On August 9, 2000, the Bridgestone Firestone tire company announced one of the largest product recalls in American history. Because of mounting concerns about safety, the company said, it was replacing some fourteen million tires that had been used primarily on the Ford Explorer S.U.V. The cost of the recall—and of a follow-up replacement program initiated by Ford a year later—ran into billions of dollars. Millions more were spent by both companies on fighting and settling lawsuits from Explorer owners, who alleged that their tires had come apart and caused their S.U.V.s to roll over. In the fall of that year, senior executives from both companies were called to Capitol Hill, where they were publicly berated. It was the biggest scandal to hit the automobile industry in years. It was also one of the strangest. According to federal records, the number of fatalities resulting from the failure of a Firestone tire on a Ford Explorer S.U.V., as of September, 2001, was two hundred and seventy-one. That sounds like a lot, until you remember that the total number of tires supplied by Firestone to the Explorer from the moment the S.U.V. was introduced by Ford, in 1990, was fourteen million, and that the average life span of a tire is forty-five thousand miles. The allegation against Firestone amounts to the claim that its tires failed, with fatal results, two hundred and seventy-one times in the course of six hundred and thirty billion vehicle miles. Manufacturers usually win prizes for failure rates that low. It’s also worth remembering that during that same ten-year span almost half a million Americans died in traffic accidents. In other words, during the nineteen-nineties hundreds of thousands of people were killed on the roads because they drove too fast or ran red lights or drank too much. And, of those, a fair proportion involved people in S.U.V.s who were lulled by their four-wheel drive into driving recklessly on slick roads, who drove aggressively because they felt invulnerable, who disproportionately killed those they hit because they chose to drive trucks with inflexible steel-frame architecture, and who crashed because they couldn’t bring their five-thousand-pound vehicles to a halt in time. Yet, out of all those fatalities, regulators, the legal profession, Congress, and the media chose to highlight the .0005 per cent that could be linked to an alleged defect in the vehicle.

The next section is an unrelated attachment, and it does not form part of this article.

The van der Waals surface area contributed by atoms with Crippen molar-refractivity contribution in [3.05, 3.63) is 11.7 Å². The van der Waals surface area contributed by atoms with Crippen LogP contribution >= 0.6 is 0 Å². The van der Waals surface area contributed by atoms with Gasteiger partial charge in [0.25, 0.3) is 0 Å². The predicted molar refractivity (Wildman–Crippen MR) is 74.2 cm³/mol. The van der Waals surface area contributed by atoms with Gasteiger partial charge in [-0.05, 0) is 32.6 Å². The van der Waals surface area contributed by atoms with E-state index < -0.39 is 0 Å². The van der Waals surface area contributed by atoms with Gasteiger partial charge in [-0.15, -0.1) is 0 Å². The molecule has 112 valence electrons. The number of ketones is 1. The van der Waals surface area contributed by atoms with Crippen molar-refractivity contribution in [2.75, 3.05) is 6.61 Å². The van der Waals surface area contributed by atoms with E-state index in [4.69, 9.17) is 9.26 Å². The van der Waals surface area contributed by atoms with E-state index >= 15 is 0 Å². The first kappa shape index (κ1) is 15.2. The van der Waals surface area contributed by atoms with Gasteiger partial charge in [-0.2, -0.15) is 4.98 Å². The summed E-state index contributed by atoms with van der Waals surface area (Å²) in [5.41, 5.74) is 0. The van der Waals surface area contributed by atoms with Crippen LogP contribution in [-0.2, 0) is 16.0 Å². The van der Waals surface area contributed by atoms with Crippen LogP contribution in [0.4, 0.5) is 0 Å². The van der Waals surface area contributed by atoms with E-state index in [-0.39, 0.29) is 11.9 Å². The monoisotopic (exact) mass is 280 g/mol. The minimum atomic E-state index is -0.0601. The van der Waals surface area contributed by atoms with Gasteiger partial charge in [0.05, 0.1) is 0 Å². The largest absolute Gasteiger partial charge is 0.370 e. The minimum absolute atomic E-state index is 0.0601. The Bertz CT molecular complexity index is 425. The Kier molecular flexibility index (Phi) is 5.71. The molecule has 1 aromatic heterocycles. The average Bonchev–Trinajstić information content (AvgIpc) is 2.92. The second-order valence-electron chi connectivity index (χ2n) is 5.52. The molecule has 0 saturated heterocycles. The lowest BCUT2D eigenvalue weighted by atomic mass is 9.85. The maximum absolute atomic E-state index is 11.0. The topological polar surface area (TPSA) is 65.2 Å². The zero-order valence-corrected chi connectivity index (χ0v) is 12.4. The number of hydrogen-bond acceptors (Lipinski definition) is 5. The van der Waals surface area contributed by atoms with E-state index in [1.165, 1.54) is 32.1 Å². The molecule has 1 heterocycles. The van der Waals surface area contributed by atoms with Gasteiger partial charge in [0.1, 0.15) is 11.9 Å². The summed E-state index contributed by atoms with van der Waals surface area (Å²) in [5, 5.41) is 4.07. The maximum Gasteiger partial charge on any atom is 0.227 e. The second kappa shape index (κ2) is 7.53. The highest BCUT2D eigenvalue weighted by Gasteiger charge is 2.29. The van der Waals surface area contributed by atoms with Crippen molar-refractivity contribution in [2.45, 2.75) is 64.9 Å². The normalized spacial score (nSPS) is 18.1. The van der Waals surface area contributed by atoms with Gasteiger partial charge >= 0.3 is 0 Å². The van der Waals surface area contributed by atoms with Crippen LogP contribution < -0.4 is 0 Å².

But should that come as a surprise? In the age of the S.U.V., this is what people worry about when they worry about safety—not risks, however commonplace, involving their own behavior but risks, however rare, involving some unexpected event. The Explorer was big and imposing. It was high above the ground. You could look down on other drivers. You could see if someone was lurking behind or beneath it. You could drive it up on someone’s lawn with impunity. Didn’t it seem like the safest vehicle in the world?
Fifty years ago, salve the mall was born. America would never be the same.
Victor Gruen was short, visit stout, and unstoppable, with a wild head of hair and eyebrows like unpruned hedgerows. According to a profile in Fortune (and people loved to profile Victor Gruen), he was a “torrential talker with eyes as bright as mica and a mind as fast as mercury.” In the office, he was famous for keeping two or three secretaries working full time, as he moved from one to the next, dictating non-stop in his thick Viennese accent. He grew up in the well-to-do world of prewar Jewish Vienna, studying architecture at the Vienna Academy of Fine Arts—the same school that, a few years previously, had turned down a fledgling artist named Adolf Hitler. At night, he performed satirical cabaret theatre in smoke-filled cafés. He emigrated in 1938, the same week as Freud, when one of his theatre friends dressed up as a Nazi Storm Trooper and drove him and his wife to the airport. They took the first plane they could catch to Zurich, made their way to England, and then boarded the S.S. Statendam for New York, landing, as Gruen later remembered, “with an architect’s degree, eight dollars, and no English.” On the voyage over, he was told by an American to set his sights high—”don’t try to wash dishes or be a waiter, we have millions of them”—but Gruen scarcely needed the advice. He got together with some other German émigrés and formed the Refugee Artists Group. George S. Kaufman’s wife was their biggest fan. Richard Rodgers and Al Jolson gave them money. Irving Berlin helped them with their music. Gruen got on the train to Princeton and came back with a letter of recommendation from Albert Einstein. By the summer of 1939, the group was on Broadway, playing eleven weeks at the Music Box. Then, as M. Jeffrey Hartwick recounts in “Mall Maker,” his new biography of Gruen, one day he went for a walk in midtown and ran into an old friend from Vienna, Ludwig Lederer, who wanted to open a leather-goods boutique on Fifth Avenue. Victor agreed to design it, and the result was a revolutionary storefront, with a kind of mini-arcade in the entranceway, roughly seventeen by fifteen feet: six exquisite glass cases, spotlights, and faux marble, with green corrugated glass on the ceiling. It was a “customer trap.” This was a brand-new idea in American retail design, particularly on Fifth Avenue, where all the carriage-trade storefronts were flush with the street. The critics raved. Gruen designed Ciro’s on Fifth Avenue, Steckler’s on Broadway, Paris Decorators on the Bronx Concourse, and eleven branches of the California clothing chain Grayson’s. In the early fifties, he designed an outdoor shopping center called Northland outside Detroit for J. L. Hudson’s. It covered a hundred and sixty-three acres and had nearly ten thousand parking spaces. This was little more than a decade and a half since he stepped off the boat, and when Gruen watched the bulldozers break ground he turned to his partner and said, “My God but we’ve got a lot of nerve.”